At seven years old, Isaiah Thomas was placed in an apprenticeship with the printer Zechariah Fowle in Boston. Fowle was a poor printer, and it was not long before Thomas had learned the trade and conducted business better than his master.
When he was sixteen, Thomas left his apprenticeship in Boston illegally to learn his trade in the very center of the English-speaking world – London. Unfortunately he did not quite make it. In 1765, he left Boston and sailed to Halifax, Nova Scotia. In Halifax he worked for the town’s only printer, Anthony Henry, who also turned out to be inept at his business and soon left the newspaper, The Halifax Gazette, in the care of Thomas.
Thomas was in Halifax when the Stamp Act was enacted, which imposed a tax on anything printed. Thomas, like many printers at this time, hated this action by the Royal government, as it was very harmful to business. Thomas published many articles against the Stamp Act, printed the tax stamp upside down, and even created images of the devil attacking the stamp, before he resorted to cutting all the stamps off of his supply of paper. For his actions he got into trouble with the local authorities and was forced to leave Nova Scotia after only seven months. Nonetheless, Thomas’s actions illustrate just how much influence colonial printers held.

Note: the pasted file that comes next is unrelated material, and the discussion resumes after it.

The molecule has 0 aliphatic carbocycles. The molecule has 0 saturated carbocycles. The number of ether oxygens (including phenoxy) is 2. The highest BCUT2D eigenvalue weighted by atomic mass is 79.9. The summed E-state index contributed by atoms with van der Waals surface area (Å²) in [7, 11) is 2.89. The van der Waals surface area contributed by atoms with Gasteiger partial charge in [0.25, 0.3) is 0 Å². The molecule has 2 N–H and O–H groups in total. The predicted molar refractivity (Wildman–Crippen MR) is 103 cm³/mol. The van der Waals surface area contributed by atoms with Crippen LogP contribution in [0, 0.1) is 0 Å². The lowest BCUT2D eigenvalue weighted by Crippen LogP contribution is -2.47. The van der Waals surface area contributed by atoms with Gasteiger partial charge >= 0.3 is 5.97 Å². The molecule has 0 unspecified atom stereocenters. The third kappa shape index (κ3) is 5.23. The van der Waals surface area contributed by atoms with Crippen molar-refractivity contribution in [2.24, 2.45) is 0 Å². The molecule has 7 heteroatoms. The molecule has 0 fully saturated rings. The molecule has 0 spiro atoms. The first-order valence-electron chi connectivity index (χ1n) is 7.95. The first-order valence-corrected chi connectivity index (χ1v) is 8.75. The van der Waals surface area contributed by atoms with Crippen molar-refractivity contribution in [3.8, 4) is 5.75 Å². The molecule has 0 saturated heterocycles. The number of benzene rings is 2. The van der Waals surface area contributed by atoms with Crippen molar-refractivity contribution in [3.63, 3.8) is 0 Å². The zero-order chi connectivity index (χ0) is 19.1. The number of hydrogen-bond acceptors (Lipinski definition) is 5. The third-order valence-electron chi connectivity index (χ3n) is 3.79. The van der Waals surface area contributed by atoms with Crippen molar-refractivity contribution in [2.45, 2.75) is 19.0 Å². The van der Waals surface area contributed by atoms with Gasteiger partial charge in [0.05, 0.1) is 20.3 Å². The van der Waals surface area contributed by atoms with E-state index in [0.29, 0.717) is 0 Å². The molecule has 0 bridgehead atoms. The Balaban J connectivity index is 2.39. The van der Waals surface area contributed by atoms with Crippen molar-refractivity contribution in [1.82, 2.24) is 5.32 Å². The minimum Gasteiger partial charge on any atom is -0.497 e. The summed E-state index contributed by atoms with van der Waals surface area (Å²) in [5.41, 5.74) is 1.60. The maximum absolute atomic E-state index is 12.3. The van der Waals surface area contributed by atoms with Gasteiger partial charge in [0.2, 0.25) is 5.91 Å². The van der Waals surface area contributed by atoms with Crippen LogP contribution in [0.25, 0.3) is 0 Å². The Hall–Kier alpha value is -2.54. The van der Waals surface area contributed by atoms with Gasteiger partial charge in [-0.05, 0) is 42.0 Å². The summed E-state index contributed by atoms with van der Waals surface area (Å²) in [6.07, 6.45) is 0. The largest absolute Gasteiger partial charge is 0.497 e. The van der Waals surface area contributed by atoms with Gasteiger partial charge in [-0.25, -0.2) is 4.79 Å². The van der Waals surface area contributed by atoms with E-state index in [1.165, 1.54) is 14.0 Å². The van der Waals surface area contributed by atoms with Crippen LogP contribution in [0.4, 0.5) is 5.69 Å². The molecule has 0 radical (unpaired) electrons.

The two images from The Halifax Gazette shown here illustrate some of the ways Thomas spoke out against the Stamp Act. One replicates the Pennsylvania Journal, which came to Halifax via a sailing vessel and which showed black mourning bars and a skull and cross bones illustration to signify the potential death of the paper. The other shows a woodcut of the devil attacking the Stamp Act. This woodcut was created by Thomas himself.
Exact Title: The Halifax Gazette or the Weekly Advertiser
Author/Creator: Isaiah Thomas
Place of Publication: Halifax, Nova-Scotia